Being a Man

By Naimish Keswani

From the day a typical Indian teenage boy sprouts his first wisps of a moustache, he has this switch that clicks in his head constantly egging him on to show off his newly tapped testosterone reserve. The ones who get the better end of the deal with puberty, instantly become the jocks and climb up the social ladder. The rest of us kind of wallow in the bottom with our pre puberty femininity, because, well, someone has to.

As for me, I’ve never really been a part of the manly-boy crowd, and I’ve been bullied for it since middle school. I’ve been labelled as gay, bi, or any other word one can conjure up in their language to describe “effeminate.” And this was long before I knew what any of that meant. There are more words than that, especially in Hindi and Marathi, but to this day, I can’t speak them, let alone write them. These labels have haunted me for most of my school life, and on bad days, still continue to do so.

But if you saw me on a normal day today, you probably won’t be able to tell I used to be that kid. You will certainly be able to find traces of it, but growing up, I consciously and constantly made an attempt to hide away my femininity as much as I could. On top of that that, I was just starting to discover that I was bisexual, which made it even more scary and important in my head that I at least appear “manly.” No one has to call you queer for you to adjust your behaviour to avoid being called that. Especially when you know it’ll be in a derogatory way.

I would constantly overthink, overcompensate, and anticipate situations where I could be called out for being the way I was. So, I made sure I reigned my femininity in. I thought to myself, “if I didn’t talk much and minded my own business in a corner, maybe they wouldn’t notice.” But they did. Teenage bullies will do anything for a reaction. And most of the time, they got it too.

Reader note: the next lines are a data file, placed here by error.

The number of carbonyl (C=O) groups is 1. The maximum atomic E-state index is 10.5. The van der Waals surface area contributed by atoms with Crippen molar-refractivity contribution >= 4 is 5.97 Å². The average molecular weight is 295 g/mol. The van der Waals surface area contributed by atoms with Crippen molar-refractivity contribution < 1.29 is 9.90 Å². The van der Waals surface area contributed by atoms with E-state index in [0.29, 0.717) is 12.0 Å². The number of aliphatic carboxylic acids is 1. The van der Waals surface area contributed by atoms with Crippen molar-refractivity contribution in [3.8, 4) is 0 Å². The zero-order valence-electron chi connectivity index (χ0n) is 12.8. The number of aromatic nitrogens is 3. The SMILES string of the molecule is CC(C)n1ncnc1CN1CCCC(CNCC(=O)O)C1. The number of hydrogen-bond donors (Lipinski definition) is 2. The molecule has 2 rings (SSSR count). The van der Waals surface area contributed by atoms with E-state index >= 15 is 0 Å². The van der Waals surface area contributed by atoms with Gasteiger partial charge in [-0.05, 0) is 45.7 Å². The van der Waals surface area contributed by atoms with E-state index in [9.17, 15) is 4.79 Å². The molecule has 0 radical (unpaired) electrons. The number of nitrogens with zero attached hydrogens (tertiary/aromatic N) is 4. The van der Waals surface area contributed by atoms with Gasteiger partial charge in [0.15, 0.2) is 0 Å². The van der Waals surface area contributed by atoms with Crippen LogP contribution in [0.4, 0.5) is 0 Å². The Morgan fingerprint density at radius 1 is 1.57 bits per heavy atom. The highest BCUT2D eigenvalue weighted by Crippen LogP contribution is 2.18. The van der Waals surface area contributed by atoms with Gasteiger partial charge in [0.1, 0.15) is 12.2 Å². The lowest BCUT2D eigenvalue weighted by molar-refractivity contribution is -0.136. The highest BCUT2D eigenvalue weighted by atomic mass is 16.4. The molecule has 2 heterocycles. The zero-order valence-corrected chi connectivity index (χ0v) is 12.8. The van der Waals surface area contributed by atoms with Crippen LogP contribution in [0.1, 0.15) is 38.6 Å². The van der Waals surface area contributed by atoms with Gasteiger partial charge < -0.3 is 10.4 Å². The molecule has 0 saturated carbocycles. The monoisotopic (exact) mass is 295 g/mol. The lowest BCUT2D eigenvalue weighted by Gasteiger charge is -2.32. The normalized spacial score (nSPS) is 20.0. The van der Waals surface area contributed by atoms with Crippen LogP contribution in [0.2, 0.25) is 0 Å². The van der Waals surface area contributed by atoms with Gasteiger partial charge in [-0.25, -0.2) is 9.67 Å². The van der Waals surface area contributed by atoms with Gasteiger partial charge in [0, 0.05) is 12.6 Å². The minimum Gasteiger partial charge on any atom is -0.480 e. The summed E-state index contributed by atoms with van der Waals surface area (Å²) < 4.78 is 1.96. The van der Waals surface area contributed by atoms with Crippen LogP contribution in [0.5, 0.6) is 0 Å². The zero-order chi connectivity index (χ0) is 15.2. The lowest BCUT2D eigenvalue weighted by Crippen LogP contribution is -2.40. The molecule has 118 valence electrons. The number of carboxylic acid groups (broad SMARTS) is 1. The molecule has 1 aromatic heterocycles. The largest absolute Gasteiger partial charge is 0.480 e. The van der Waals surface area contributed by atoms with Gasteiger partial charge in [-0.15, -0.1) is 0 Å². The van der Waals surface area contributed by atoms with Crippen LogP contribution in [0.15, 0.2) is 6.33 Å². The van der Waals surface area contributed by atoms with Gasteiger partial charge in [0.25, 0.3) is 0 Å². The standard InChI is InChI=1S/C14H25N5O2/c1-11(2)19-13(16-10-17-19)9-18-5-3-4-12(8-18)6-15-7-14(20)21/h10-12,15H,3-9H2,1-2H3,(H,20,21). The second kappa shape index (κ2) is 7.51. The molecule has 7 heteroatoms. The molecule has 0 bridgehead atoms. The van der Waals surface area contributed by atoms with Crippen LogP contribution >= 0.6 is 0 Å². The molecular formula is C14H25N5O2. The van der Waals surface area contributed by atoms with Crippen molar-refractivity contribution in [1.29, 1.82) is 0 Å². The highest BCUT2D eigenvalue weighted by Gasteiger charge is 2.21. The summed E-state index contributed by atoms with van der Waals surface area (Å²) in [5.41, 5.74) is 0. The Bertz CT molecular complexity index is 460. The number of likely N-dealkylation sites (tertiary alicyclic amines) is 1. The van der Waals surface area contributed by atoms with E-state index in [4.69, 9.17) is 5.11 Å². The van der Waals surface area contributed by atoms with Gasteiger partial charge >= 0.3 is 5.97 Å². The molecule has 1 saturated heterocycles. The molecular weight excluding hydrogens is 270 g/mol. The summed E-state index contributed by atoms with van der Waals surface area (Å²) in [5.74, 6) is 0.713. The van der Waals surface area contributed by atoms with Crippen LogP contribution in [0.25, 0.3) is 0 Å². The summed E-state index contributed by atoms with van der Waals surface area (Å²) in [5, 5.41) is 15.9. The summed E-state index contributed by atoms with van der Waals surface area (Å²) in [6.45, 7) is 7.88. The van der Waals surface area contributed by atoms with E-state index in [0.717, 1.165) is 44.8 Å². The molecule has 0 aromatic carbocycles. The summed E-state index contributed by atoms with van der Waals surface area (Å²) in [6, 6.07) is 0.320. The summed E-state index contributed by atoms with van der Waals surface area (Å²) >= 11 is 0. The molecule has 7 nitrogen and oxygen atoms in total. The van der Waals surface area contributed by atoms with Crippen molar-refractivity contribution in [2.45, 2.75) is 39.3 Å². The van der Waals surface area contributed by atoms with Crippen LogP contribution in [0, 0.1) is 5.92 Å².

I almost threw a chair on someone once.

The first time I told someone I was (am!) bi, I was 17 years old, a couple of months into college; and surprisingly, (or unsurprisingly) it went well. I was fortunate enough to be surrounded by open-minded people, so I started telling more friends, and eventually my entire class.

But whether we recognise it or not, our bodies bring the closet with us everywhere we go.  Michael Hobbes wrote that in a piece on The Huffington Post, and the truth within that statement struck me like lighting struck Chris Colfer in the movie Struck by Lighting.

Despite coming out, haven’t I been trying to keep a part of myself hidden? Stashing it away in a dark corner, where nobody can see it? And feeling ashamed when someone actually does?

You’d think that coming out would give me a certain license to embrace femininity¬†because it’s such a prominent part of gay culture, but it’s only made me want to suppress it even more. It may be a big part of the culture, yes, but it’s still not accepted. You still find guys with dating profiles that say ‘no femmes pls.’ There’s marginalisation within an already marginalised community.

Is femininity so bad? Especially when it’s such an integral a part of all of us? To quote RuPaul here, “I‘m not talking frilly-laced pink things or Hello Kitty stuff. I’m talking about goddess energy, intuition and feelings. That [aspect of femininity] is still under attack, and it has gotten worse.

And it’s not going to get better until and unless we bring about a change in our collective thought processes.


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